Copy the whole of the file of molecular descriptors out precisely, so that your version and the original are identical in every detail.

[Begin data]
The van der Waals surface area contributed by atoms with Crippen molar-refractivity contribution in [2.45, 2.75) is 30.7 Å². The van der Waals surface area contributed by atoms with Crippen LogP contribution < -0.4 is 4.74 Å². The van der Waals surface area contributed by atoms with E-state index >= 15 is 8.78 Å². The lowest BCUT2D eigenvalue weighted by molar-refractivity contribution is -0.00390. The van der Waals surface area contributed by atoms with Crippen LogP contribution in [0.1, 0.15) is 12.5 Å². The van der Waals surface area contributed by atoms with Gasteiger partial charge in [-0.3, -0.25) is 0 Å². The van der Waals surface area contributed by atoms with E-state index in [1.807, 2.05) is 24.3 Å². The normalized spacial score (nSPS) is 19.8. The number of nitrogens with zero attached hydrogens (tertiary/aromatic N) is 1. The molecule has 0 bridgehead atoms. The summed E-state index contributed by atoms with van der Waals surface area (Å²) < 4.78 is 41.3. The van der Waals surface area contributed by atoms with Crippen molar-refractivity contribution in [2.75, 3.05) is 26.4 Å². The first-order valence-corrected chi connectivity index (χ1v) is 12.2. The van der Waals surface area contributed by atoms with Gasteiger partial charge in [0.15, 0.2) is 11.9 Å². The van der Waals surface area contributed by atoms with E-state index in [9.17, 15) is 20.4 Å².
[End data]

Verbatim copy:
The van der Waals surface area contributed by atoms with Crippen molar-refractivity contribution in [2.45, 2.75) is 30.7 Å². The van der Waals surface area contributed by atoms with Crippen LogP contribution < -0.4 is 4.74 Å². The van der Waals surface area contributed by atoms with E-state index >= 15 is 8.78 Å². The lowest BCUT2D eigenvalue weighted by molar-refractivity contribution is -0.00390. The van der Waals surface area contributed by atoms with Crippen LogP contribution in [0.1, 0.15) is 12.5 Å². The van der Waals surface area contributed by atoms with Gasteiger partial charge in [-0.3, -0.25) is 0 Å². The van der Waals surface area contributed by atoms with E-state index in [1.807, 2.05) is 24.3 Å². The normalized spacial score (nSPS) is 19.8. The number of nitrogens with zero attached hydrogens (tertiary/aromatic N) is 1. The molecule has 0 bridgehead atoms. The summed E-state index contributed by atoms with van der Waals surface area (Å²) < 4.78 is 41.3. The van der Waals surface area contributed by atoms with Crippen molar-refractivity contribution in [2.75, 3.05) is 26.4 Å². The first-order valence-corrected chi connectivity index (χ1v) is 12.2. The van der Waals surface area contributed by atoms with Gasteiger partial charge in [0.15, 0.2) is 11.9 Å². The van der Waals surface area contributed by atoms with E-state index in [9.17, 15) is 20.4 Å².